Immigration and Remittances flowing the “other way” — from Africa to Europe.
The Angolan Civil War was a major civil conflict in the Southern African state of Angola, beginning in 1975 and continuing, with some interludes, until 2002. The war began immediately after Angola became independent from Portugal in November 1975.
Prior to this, a decolonization conflict had taken place in 1974–75, following the Angolan War of Independence. The Civil War was primarily a struggle for power between two former liberation movements, the People’s Movement for the Liberation of Angola (MPLA) and the National Union for the Total Independence of Angola (UNITA). At the same time, it served as a surrogate battleground for the Cold War, due to heavy intervention by major opposing powers such as the Soviet Union and the United States.
Angola has emerged from a bloody civil war to become one of the fastest growing economies in the world. Billions have been invested in the oil-rich African republic. Many Portuguese law firms now see the country as central to their international strategies. But it presents risks as well as rewards.
Weird effects of a first-world depression: Portuguese are moving in ever-greater numbers to the country’s former colonies, Angola and Mozambique, and sending increasing amounts of money back home in the form of remittances.
Angola has again become Portugal’s El Dorado (the golden one) as unprecedented numbers of Portuguese workers have flocked to the former colony: from 2006 to 2009 alone the number of visas issued for Portuguese increased from 156 to 23,000.
Some already complain about difficulties in obtaining legal permissions to stay in Angola. The number of Portuguese workers settling in Mozambique has increased by more than 30 percent over the past two years. Angola is currently the third main source of remittances from Portuguese emigrants and accounted for 147 million Euros entering the Portuguese economy in 2011, according to figures published by the Bank of Portugal (BdP).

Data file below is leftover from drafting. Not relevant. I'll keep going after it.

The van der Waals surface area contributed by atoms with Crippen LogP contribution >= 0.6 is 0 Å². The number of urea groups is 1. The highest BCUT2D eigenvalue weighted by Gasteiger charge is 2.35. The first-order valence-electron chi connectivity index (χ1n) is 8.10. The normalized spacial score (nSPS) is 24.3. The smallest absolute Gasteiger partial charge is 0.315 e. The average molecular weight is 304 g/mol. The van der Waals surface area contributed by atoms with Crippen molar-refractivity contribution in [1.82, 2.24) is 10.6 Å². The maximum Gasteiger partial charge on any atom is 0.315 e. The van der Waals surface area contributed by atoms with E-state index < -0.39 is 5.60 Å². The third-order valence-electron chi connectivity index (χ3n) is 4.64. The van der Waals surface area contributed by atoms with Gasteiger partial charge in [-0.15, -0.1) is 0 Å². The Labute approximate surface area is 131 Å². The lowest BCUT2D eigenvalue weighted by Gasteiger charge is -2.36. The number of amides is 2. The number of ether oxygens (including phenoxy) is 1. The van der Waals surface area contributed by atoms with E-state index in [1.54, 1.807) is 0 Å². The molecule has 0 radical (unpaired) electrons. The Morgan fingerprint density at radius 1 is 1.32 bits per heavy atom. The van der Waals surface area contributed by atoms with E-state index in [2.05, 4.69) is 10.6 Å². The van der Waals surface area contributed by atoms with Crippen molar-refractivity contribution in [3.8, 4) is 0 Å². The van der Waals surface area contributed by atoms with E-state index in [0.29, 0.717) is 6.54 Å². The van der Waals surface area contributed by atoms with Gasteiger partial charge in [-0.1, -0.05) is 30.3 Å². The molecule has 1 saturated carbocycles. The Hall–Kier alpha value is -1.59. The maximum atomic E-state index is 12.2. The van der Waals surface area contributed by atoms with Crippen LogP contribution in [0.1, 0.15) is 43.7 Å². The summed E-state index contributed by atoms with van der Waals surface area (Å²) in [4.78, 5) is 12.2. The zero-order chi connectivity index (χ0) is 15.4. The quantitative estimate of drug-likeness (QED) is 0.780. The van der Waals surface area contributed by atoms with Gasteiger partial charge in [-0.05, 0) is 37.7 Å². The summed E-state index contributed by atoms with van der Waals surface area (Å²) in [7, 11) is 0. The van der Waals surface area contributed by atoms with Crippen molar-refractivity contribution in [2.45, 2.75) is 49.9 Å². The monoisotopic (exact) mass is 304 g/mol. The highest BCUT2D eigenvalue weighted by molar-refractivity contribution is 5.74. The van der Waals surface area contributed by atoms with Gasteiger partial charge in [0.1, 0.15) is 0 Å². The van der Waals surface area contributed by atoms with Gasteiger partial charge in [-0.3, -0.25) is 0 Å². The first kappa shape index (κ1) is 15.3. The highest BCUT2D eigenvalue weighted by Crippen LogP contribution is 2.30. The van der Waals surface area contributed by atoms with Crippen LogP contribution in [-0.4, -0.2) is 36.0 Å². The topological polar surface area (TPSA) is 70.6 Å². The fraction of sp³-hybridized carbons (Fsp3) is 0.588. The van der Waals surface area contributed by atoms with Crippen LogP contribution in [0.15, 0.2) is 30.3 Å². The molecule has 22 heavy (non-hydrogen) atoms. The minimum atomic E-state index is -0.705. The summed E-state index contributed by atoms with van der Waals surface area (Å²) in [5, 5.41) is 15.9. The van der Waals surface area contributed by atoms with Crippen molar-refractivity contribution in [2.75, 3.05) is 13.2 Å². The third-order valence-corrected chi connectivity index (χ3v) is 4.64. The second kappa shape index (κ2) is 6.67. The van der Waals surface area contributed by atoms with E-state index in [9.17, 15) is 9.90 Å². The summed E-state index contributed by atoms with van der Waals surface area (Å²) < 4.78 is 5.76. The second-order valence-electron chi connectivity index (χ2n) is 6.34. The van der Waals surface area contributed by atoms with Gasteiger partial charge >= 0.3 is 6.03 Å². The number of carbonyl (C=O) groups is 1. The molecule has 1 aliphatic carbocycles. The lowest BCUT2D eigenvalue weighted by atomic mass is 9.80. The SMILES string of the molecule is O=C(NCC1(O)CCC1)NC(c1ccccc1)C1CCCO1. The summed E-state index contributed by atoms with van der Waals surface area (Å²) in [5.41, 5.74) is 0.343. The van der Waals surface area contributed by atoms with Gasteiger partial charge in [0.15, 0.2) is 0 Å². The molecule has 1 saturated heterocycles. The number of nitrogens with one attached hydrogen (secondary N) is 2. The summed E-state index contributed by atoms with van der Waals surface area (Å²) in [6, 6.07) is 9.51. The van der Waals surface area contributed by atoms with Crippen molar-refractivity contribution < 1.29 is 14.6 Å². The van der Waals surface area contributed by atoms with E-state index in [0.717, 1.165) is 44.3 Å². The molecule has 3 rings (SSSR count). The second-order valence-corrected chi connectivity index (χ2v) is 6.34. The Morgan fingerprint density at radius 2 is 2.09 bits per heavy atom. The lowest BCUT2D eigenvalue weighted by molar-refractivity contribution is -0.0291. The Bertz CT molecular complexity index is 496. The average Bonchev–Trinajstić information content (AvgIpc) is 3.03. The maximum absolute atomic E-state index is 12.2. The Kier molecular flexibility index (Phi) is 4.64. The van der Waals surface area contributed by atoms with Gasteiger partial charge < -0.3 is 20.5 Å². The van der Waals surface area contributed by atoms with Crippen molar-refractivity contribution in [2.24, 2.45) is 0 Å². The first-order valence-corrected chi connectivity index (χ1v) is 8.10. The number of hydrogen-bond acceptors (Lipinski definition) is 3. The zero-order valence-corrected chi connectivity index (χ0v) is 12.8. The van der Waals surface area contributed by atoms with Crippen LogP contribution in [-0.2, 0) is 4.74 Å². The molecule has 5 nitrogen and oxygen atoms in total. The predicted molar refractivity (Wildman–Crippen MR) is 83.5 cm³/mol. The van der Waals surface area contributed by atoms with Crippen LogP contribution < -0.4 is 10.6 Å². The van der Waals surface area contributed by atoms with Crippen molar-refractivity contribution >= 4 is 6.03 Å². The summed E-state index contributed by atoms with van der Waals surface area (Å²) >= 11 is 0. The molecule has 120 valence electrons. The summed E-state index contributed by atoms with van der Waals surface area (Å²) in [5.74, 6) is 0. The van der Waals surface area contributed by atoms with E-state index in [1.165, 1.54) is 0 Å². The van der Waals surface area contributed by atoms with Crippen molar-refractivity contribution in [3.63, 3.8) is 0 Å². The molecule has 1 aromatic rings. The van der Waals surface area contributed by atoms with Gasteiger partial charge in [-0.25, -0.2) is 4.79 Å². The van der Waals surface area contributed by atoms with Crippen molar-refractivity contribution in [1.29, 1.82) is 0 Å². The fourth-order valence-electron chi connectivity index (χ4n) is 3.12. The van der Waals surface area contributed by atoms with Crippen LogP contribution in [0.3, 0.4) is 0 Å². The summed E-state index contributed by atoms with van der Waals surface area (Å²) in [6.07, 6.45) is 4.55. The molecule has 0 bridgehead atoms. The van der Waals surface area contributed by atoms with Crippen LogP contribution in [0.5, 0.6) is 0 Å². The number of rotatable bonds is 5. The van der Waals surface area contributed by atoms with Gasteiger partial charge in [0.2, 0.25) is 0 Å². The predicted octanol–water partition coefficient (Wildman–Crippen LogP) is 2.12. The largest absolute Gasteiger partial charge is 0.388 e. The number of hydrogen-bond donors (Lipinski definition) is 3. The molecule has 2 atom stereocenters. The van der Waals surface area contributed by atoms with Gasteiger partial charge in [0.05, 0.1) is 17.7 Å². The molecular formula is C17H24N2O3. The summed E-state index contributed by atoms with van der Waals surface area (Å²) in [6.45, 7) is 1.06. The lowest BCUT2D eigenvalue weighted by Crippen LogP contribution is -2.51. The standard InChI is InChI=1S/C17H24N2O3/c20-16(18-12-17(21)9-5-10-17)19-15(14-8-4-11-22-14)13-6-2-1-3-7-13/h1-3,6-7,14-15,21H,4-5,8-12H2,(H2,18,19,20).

In a year in which total remittances from Portuguese emigrants remained almost the same as in 2010, the amount sent by Portuguese people residing in Angola rose by almost 10 percent. In the figures from the BdP, remittances from Portuguese emigrants to Angola in 2011 were substantially more than those from traditional Portuguese emigration markets, such as the United States (130 million Euros), Germany (113 million), Luxembourg (68 million) or Canada (40 million).
The main sources of remittances from emigrants continued to be France and Switzerland, two countries that together accounted for over half the cash sent to Portugal in 2011, with 868 million Euros in France’s case and 681 million Euros in Switzerland’s case.
Is this sudden rush by the Portuguese back to their former colony for employment and better living conditions justifiable? Which areas should the Angolan government be investing into? How can other African countries learn from this role reversal?
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